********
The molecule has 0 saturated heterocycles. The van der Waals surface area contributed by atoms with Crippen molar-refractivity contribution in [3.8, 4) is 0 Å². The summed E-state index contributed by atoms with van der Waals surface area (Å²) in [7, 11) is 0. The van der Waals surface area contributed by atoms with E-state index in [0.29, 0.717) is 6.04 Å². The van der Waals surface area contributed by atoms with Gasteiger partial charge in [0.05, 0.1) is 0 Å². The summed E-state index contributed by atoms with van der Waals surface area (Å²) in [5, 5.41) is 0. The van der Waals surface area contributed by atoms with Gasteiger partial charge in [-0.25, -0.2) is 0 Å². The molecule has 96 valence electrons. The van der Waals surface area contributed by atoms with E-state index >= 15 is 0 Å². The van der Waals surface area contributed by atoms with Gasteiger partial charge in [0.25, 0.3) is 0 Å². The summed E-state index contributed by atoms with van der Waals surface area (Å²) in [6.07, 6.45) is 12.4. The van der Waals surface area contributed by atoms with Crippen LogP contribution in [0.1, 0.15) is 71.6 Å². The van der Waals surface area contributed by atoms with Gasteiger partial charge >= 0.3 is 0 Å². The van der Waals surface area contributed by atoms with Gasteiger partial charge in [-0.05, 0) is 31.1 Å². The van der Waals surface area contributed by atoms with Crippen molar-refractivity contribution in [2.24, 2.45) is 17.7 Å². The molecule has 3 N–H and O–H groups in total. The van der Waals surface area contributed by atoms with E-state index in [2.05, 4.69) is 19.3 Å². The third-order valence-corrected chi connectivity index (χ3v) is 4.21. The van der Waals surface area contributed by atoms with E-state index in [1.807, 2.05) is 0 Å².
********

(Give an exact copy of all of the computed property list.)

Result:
The molecule has 0 saturated heterocycles. The van der Waals surface area contributed by atoms with Crippen molar-refractivity contribution in [3.8, 4) is 0 Å². The summed E-state index contributed by atoms with van der Waals surface area (Å²) in [7, 11) is 0. The van der Waals surface area contributed by atoms with E-state index in [0.29, 0.717) is 6.04 Å². The van der Waals surface area contributed by atoms with Gasteiger partial charge in [0.05, 0.1) is 0 Å². The summed E-state index contributed by atoms with van der Waals surface area (Å²) in [5, 5.41) is 0. The van der Waals surface area contributed by atoms with Gasteiger partial charge in [-0.25, -0.2) is 0 Å². The molecule has 96 valence electrons. The van der Waals surface area contributed by atoms with E-state index >= 15 is 0 Å². The van der Waals surface area contributed by atoms with Gasteiger partial charge in [0.25, 0.3) is 0 Å². The summed E-state index contributed by atoms with van der Waals surface area (Å²) in [6.07, 6.45) is 12.4. The van der Waals surface area contributed by atoms with Crippen LogP contribution in [0.1, 0.15) is 71.6 Å². The van der Waals surface area contributed by atoms with Gasteiger partial charge >= 0.3 is 0 Å². The van der Waals surface area contributed by atoms with Gasteiger partial charge in [-0.05, 0) is 31.1 Å². The van der Waals surface area contributed by atoms with Crippen molar-refractivity contribution in [2.24, 2.45) is 17.7 Å². The molecule has 3 N–H and O–H groups in total. The van der Waals surface area contributed by atoms with E-state index in [2.05, 4.69) is 19.3 Å². The third-order valence-corrected chi connectivity index (χ3v) is 4.21. The van der Waals surface area contributed by atoms with E-state index in [1.807, 2.05) is 0 Å².